Genetics of Cowpea Resistance to Bruchid (Callosobruchus maculatus Fab.)

Abstract: 
Cowpea Vigna unguiculata (L.) is an important indigenous legume crop providing dietary protein, minerals, carbohydrates, fats, vitamins and income to many people in Africa, Asia, and Central and South America. However, its production is limited by insect pests in general and bruchids attack in particular. Bruchids particularly Cowpea weevil (Callosobruchus maculatus) is the most destructive pest causing complete storage loses in quality and quantity. This makes the grain unfit for consumption, marketing and planting. To minimize losses due to bruchids infestations, the majority of farmers in Sub-Saharan Africa are using chemical pesticides. The use of pesticides however is expensive, pose health hazards to farmers and consumers, and their continuous use can lead to development of insecticide resistant bruchids. The use of resistant genotypes is, therefore, a promising alternative control method to the hazardous pesticides for the management of C. maculatus. However there is a paucity of information on genetics and sources of cowpea resistance to bruchids. Thus the objectives of this study were to: (i) Identify new sources of cowpea germplasm that are resistant to bruchids; (ii) determine the biochemical traits involved in the resistance to bruchids; (iii) determine the mode of inherence of resistance to cowpea bruchids and combining ability and (iv) identify candidate genes that control bruchids resistance traits in the cowpea association mapping panel using individual SNP markers. The study was conducted at Makerere University Agricultural Research Institute - Kabanyolo (MUARIK) between May 2015 and March 2018. One hundred and forty five (145) cowpea genotypes were evaluated, in a completely randomized design (CRD), for their reaction to C. maculatus. As a result 18 genotypes (ACC23 × 3B, NE39 × SEC4, ALEGI×5T, ACC2 × ACC12, 3B × 2W, SEC1 × SEC4, IT84s-2246, TVu-2027, IT97K-499-35, IT95K-207-15 and IT90K-76) were identified as being resistant, suggesting that they could serve as donor source/parent to breed for cowpea resistance to bruchids. To study the mechanism of cowpea resistance to bruchids, different biochemicals were extracted from seed coat and cotyledons of seven cowpea genotypes, four susceptible and three resistant to bruchids. The results indicated that none of the studied seed coat biochemicals but α-amylase inhibitor and carbohydrate content extracted from the cotyledon was responsible for cowpea resistance to C. maculatus. Nine selected parents, comprising of four susceptible and five resistant ones, were crossed using a full diallel mating design. F2 plants and the parents were evaluated at MUARIK to study the heritability and gene action controlling resistance to C. maculatus. Additive gene effects were more important for all of the resistance traits (Baker’s ratio > 0.5). Parents 2419, TVu-2027 and IT84s-2246 showed significant negative GCA effects for number of eggs, and insect emergence and holes, and positive effect for median development period suggesting that the parents could be selected for breeding of cowpea resistance to bruchids. Likewise, crosses IT84s-2246 × 2419, 2419 × MU9, TVu-2027 × SECOW2W, 2419 × IT90K-76, 2419 × WC69, 2419 × SECOW5T and 2419 × SECOW2W showed negative SCA effects for number of eggs, insect emergence and holes and positive values for median development period indicating that the crosses were the best and could be used for further breeding. To dissect the genetic basis of resistance to bruchids at molecular level, 217 mini-core accessions were genotyped at the university of California using 51,128 SNPs and also phenotyped for their reaction to bruchids at Kabanyolo (MUARIK). Genome wide association studies identified 11 genomic regions associated to bruchids resistance. Further analysis of gene prediction using Phytozome, identified six candidate genes associated with the resistance traits which included (i) gene Vigun08g132300 control number of eggs, holes and insect emergence; (ii) Vigun08g158000 and (iii) Vigun06g053700 for number of eggs; (iv) Vigun02g131000, (v) Vigun01g234900 and (vi) Vigun01g201900 for median development period. The identified candidate genes are influencing resistance through their involvement in carbohydrate and protein biosynthesis, and their being regulatory element. The negative allelic effects of their corresponding SNP for number of eggs, holes and insect emergence, and positive effect on median development period was also another evidence for their involvement in resistance. Therefore, the information generated from genome wide association study could be used as a tool for analyzing the inheritance of the resistant genes, for monitoring the transmission of the resistance genes or genomic regions from parents to progeny, and for map-based cloning of those genes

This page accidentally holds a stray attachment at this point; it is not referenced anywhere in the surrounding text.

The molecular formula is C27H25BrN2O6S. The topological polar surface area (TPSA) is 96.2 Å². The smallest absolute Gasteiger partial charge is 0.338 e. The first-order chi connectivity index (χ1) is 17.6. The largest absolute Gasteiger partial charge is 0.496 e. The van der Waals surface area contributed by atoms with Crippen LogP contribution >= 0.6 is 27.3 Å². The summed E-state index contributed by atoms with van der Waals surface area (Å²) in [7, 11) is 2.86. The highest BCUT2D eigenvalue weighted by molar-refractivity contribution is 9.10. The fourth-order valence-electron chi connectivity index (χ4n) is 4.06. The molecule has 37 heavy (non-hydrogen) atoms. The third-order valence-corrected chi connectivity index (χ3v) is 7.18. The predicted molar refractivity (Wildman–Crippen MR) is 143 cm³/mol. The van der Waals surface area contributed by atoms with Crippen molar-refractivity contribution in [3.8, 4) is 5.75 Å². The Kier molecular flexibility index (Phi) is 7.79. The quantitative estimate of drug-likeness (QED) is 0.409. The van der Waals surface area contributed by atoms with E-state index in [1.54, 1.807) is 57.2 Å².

Language: 
Date of publication: 
2019
Country: 
Region Focus: 
East Africa
Author/Editor(s): 
University/affiliation: 
Collection: 
RUFORUM Theses and Dissertations
Licence conditions: 
Open Access
Access restriction: 
Project sponsor: 
RUFORUM; DAAD; Carnegie Cooperation of New York
Supervisor: 
Patrick Rubaihayo; Samuel Kyamanywa
Form: 
Web resource
ISSN: 
E_ISSN: 
Edition: 
Extent: 
x, 81